Source: MMWR Morb Mortal Wkl... - Category: Epidemiology Authors: Tags: MMWR Morb Mortal Wkly Rep Source Type: research
Here’s betting you wouldn’t want anyone blowing smallpox scabs up your nose. But you might feel differently if you lived in 15th century China. Long ago, the Chinese recognized that people who had contracted smallpox once were immune to reinfection. They came up with the idea of preserving scabs from individuals who had suffered mild cases, drying them out, crushing them to a powder and blowing them up the nostril. For boys it was the right nostril, for girls it was the left because, well, 15th century. That is how the story of vaccines usually begins, though that version is decidedly incomplete. For one thing,...
Source: TIME: Science - Category: Science Authors: Tags: Uncategorized COVID-19 Explainer health Source Type: news
GPs worried thousands may delay routine appointments due to fear of catching coronavirusCoronavirus – latest updatesSee all our coronavirus coverageSenior doctors fear that thousands of routine vaccination appointments may be missed or delayed because of the coronavirus lockdown, raising the risk of sudden and potentially fatal outbreaks of other diseases when restrictions on movement are finally eased.GPs and accident and emergency departments have witnessedunprecedented falls in the numbers of people seeking medical care in recent weeks, prompting concerns that vital routine immunisations for infections such as mea...
Source: Guardian Unlimited Science - Category: Science Authors: Tags: Vaccines and immunisation Health Coronavirus outbreak Infectious diseases Society Science Medical research Source Type: news
The Measles virus (MeV) and Mumps virus (MuV) are highly contagious paramyxoviruses that can be transmitted by respiratory droplets from or on direct contact with an infected person. The resulting diseases can lead to serious complications or death among children. The existing vaccines for MeV and MuV are live attenuated virus vaccines which are administered in two subcutaneous doses at 1 year of age and as early as one month later. Two doses of a combination measles, mumps and rubella vaccine are 97% effective against measles and 88% against mumps. A single dose of a combination measles, mumps, and rubella vaccine is 93% ...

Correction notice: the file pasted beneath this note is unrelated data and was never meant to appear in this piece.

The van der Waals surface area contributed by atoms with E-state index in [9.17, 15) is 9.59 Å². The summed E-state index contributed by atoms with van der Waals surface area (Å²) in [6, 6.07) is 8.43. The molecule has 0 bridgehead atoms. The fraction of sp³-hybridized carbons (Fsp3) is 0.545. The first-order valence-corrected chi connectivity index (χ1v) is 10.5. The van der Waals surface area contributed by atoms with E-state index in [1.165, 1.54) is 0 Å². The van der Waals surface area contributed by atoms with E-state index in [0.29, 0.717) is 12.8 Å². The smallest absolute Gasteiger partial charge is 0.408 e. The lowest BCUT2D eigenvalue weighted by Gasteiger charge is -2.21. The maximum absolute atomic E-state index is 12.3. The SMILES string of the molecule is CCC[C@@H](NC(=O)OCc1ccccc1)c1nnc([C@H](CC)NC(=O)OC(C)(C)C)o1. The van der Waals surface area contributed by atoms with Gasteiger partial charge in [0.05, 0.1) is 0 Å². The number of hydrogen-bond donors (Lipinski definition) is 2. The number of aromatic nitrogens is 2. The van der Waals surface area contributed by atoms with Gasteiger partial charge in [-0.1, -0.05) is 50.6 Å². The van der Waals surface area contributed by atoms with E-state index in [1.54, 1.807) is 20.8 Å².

Source: NIH OTT Licensing Opportunities - Category: Research Authors: Source Type: research
In early April, about four months after a new, highly infectious coronavirus was first identified in China, an international group of scientists reported encouraging results from a study of an experimental drug for treating the viral disease known as COVID-19. It was a small study, reported in the New England Journal of Medicine, but showed that remdesivir, an unapproved drug that was originally developed to fight Ebola, helped 68% of patients with severe breathing problems due to COVID-19 to improve; 60% of those who relied on a ventilator to breathe and took the drug were able to wean themselves off the machines after 18...
Source: TIME: Health - Category: Consumer Health News Authors: Tags: Uncategorized COVID-19 Source Type: news
Abstract Despite high coverage with measles, mumps, and rubella vaccine in the United States, outbreaks of mumps occur in close contact settings such as schools, colleges, and camps. Starting in late 2015, outbreaks were reported from several universities, and by the end of 2017, greater than 13,800 cases had been reported nation-wide. In 2013, the CDC and the Association of Public Health Laboratories contracted four Vaccine Preventable Diseases Reference Centers (VPD-RCs) to perform real-time reverse transcription PCR (RT-qPCR) to detect mumps RNA in clinical samples and to determine the genotype. Twelve genotype...
Source: Virus Research - Category: Virology Authors: Tags: Virus Res Source Type: research